Heroic Conceptualizations

Throughout the centuries, stemming back thousands of years, we have been conceptualizing sets of ideals that often times manifested themselves in that of heroes of old. As far back as 3,000 BC in ancient Sumeria and Egypt we see this conceptualization manifest itself through heroic figures such as Gilgamesh, Marduk, and Osiris.

Even today we see these same types of conceptualizations manifesting themselves in fictionist characters such as Superman, Iron Man, Captian Marvel, and the like. And yet all of these conceptualized heroes possess one or more form of weakness that hinders them from becoming the full manifestation of the ultimate ideal.

Within the context of Christianity we see this conceptualization of the ultimate ideal not only manifest itself within the literary work of the gospels, but physically present itself in the life, death and resurrection of Jesus Christ in real time. The character of Christ presented no weaknesses, and exhibited perfect balance throughout His life on earth.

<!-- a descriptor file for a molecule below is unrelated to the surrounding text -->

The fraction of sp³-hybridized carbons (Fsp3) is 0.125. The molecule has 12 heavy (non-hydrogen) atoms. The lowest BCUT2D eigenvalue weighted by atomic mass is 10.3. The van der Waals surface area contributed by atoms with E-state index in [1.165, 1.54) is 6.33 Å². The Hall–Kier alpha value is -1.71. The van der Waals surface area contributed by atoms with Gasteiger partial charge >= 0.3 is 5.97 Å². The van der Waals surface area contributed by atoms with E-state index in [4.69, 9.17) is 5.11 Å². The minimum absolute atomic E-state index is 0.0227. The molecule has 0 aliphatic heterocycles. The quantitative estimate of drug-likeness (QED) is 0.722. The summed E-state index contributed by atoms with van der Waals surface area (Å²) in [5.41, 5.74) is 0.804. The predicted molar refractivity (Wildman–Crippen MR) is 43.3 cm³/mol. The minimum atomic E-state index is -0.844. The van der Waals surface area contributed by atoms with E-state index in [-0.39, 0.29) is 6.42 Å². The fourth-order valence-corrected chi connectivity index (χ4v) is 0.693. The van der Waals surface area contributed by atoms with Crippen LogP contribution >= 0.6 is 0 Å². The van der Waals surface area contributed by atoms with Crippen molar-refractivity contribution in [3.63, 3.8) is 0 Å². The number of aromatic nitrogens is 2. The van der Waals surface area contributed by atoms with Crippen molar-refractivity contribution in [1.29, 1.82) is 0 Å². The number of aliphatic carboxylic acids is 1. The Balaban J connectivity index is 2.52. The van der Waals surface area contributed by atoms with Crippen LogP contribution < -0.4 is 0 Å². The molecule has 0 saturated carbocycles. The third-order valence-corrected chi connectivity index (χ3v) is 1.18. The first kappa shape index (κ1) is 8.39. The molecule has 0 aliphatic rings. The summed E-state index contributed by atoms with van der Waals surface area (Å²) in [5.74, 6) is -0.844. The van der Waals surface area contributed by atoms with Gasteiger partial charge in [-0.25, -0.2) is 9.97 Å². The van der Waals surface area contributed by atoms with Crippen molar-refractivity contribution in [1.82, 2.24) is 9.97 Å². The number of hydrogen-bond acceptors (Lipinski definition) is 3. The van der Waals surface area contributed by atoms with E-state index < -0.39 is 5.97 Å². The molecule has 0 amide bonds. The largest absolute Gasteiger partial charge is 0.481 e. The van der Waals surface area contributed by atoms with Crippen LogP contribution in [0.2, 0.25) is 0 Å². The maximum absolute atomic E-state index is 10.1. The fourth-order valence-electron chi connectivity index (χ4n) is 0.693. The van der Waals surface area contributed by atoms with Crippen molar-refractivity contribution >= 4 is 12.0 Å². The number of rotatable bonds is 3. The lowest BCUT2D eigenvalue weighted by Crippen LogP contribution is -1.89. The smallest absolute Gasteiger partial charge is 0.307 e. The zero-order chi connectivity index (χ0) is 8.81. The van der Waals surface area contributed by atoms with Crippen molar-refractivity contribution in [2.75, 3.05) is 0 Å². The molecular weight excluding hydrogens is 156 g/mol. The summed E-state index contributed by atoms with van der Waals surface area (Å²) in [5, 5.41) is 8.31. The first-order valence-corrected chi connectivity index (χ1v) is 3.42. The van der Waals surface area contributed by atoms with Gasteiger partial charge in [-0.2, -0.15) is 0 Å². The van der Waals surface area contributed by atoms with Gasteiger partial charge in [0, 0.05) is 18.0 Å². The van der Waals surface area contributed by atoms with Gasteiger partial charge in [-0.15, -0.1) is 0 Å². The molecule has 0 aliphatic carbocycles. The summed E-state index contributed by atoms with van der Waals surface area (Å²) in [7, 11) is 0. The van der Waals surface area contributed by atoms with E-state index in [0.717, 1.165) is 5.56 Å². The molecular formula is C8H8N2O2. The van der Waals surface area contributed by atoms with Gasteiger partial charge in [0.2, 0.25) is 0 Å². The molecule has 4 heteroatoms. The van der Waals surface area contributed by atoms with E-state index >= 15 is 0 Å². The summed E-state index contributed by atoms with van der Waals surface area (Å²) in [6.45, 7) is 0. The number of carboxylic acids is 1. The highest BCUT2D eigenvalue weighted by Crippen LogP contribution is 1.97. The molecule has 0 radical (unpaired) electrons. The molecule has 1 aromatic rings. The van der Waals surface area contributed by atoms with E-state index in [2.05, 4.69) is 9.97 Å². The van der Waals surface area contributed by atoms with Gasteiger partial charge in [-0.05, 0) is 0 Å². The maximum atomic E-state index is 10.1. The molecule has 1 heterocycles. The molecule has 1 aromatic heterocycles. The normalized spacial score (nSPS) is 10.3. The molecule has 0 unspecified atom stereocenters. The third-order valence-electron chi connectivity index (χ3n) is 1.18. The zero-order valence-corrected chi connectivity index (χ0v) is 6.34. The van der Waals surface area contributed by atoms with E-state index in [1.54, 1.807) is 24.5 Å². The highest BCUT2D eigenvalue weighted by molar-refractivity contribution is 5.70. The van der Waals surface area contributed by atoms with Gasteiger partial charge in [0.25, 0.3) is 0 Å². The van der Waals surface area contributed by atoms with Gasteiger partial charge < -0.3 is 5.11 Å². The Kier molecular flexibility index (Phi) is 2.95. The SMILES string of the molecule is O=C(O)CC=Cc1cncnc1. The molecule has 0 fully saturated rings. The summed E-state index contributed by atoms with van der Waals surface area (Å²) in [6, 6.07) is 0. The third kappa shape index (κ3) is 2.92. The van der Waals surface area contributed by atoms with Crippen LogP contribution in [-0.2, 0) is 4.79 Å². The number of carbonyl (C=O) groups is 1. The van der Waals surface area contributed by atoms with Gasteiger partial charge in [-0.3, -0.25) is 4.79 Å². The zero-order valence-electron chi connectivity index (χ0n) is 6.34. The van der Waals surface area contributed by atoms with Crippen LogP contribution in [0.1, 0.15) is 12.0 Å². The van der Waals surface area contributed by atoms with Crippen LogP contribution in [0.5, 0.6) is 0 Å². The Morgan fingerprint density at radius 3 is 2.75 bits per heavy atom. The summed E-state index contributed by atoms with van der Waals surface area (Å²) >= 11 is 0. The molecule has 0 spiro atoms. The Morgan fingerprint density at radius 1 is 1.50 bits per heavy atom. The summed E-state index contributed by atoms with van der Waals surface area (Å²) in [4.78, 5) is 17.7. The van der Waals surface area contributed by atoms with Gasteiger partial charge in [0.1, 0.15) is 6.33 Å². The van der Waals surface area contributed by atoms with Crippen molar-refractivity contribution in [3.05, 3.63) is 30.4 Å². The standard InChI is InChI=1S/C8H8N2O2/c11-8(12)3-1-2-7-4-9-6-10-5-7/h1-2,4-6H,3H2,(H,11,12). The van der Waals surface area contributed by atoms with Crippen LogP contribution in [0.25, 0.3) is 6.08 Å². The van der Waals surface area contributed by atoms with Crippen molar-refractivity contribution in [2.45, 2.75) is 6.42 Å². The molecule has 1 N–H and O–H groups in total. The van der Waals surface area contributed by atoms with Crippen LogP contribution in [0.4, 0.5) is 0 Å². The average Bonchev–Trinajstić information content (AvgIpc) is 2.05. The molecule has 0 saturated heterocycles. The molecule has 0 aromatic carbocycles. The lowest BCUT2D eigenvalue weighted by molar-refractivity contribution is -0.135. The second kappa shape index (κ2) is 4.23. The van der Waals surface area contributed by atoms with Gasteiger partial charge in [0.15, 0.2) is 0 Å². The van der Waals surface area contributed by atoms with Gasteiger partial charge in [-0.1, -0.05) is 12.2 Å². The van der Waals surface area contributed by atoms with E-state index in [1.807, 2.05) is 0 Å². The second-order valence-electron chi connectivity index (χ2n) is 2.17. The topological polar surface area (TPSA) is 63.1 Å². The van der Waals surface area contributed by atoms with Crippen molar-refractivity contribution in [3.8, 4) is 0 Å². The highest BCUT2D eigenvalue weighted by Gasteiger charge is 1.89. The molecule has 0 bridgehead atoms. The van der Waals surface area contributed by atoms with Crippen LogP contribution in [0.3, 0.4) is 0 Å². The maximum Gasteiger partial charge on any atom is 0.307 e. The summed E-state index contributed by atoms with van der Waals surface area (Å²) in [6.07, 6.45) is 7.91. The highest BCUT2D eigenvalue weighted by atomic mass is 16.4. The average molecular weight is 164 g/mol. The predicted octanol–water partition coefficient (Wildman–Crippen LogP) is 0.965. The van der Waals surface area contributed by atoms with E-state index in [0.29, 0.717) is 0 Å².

Christ was as gentle as a lamb, and yet as courageous as a lion. He was seen as a humble servant, and yet also as a divine warrior. He graciously forgave sinners, and yet condemned sin. He would not bruise a reed and was filled with love, and yet He overcomes the evil one.

If there were to be any hero typology that humankind were to seek, if any ideal in which they sought to emulate; Christ is the hero and the ultimate ideal. Be gentle and yet courageous. Be a servant to all, and yet a soldier for Christ. Be gracious to all, and yet veer from sin. Be filled with love, and yet fight the good fight.

-Michael Thacker

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